The SeaVee 340i pod is powered with a 480-hp Cummins MerCruiser Diesel engine linked to a ZF transmission and a ZF 2800 Series pod. The pod works in conjunction with a ZF 185 AC bow thruster.
“The idea is to provide the customer with the ability to get into a single inboard boat with a single pod without having to go through the expense of getting into a bigger boat with twin engines,” says Ralph Torres, vice president and head of production and product development for Miami-based SeaVee. Plus, a single engine and pod gets better fuel economy than a twin-screw boat and its maneuverability is superior to that of a single-screw inboard boat, says Torres.
The driver controls the system using a ZF joystick. I got a chance to play around with the boat in a marina basin during the show. As with twin-pod setups, the joystick — engaged by pressing the “Easidock” button on the control head — allows precise low-speed control. I found the joystick response more sensitive than other pod systems (CMD’s Zeus and Volvo Penta’s IPS), but it took me only a few minutes to adjust my touch.
The joystick is shaped like a Torx screw head — a six-point star pattern. I was most comfortable manipulating it using two fingers and my thumb. I walked the boat sideways, maneuvered it at various angles to the current and wind, spun it 360 degrees and docked it. I also pushed the joystick all the way forward, driving the engine to 930 rpm and increasing speed to 6 knots, still using the joystick to steer.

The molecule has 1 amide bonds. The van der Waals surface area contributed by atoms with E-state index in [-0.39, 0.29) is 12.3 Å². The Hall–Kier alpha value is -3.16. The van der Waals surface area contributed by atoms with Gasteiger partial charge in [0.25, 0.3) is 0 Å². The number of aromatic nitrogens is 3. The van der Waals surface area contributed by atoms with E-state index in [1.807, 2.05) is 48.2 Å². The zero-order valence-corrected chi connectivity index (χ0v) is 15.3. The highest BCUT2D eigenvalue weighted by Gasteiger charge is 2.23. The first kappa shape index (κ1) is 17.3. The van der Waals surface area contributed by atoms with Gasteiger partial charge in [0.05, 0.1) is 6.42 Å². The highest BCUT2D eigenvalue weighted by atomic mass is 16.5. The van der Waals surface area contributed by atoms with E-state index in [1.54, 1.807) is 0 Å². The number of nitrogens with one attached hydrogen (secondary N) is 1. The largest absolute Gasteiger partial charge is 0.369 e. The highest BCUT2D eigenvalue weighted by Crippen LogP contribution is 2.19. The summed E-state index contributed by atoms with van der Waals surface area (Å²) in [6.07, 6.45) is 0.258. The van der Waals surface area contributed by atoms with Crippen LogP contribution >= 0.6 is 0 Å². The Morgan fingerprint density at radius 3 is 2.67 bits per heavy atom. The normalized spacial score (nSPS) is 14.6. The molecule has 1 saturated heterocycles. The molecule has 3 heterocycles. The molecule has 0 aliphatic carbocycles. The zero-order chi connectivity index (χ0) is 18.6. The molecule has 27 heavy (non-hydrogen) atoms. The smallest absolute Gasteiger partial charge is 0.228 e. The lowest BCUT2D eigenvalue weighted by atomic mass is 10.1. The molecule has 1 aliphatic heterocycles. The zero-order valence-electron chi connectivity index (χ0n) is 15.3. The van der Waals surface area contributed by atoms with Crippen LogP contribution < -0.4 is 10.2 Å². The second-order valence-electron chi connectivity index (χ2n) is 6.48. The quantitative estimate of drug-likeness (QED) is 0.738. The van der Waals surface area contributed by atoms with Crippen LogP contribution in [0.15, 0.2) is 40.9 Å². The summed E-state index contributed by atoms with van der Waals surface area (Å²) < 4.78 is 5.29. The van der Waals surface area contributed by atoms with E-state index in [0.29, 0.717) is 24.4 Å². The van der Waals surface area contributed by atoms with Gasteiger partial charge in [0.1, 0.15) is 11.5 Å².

In the Easidock mode, the pod can move 180 degrees — 90 degrees to port and starboard of center. In normal mode, the pod is restricted to 30 degrees from center. To transition from Easidock to normal mode, simply advance the throttle and put the engine in gear.
ZF and SeaVee still have some fine-tuning to do. The bow tends to lead the stern when walking sideways and the bow thruster noise levels could be lower, says Martin Meissner, ZF Marine marketing and communications manager. The thruster, which was introduced at the 2009 Fort Lauderdale show, can be operated for 30 continuous minutes.
“We’re going to dial that in so that when you move the joystick sideways you’re going to get that responsive, complete lateral motion,” says Meissner, who was on board during the demo. “It’s basically 90 percent there. We’re going to keep tweaking it and adjusting the system. That’s part of the development process.”
Another nice feature is iAnchor, a station-keeping function that compensates for current and wind, holding the boat’s position within as little as a 3-foot radius.
These types of features should generate interest from not only the center console market but the trawler and cruiser markets, says Meissner. “These are all single-engine applications,” he says. “And these people are going to be saying, ‘When can we get a pod? When can we get joystick control?’ We’re going to open up this joystick application to a whole new market that’s really been asking for it.”
Chris Landry is a staff writer for Soundings Magazine. This article originally appeared in the February 2011 issue.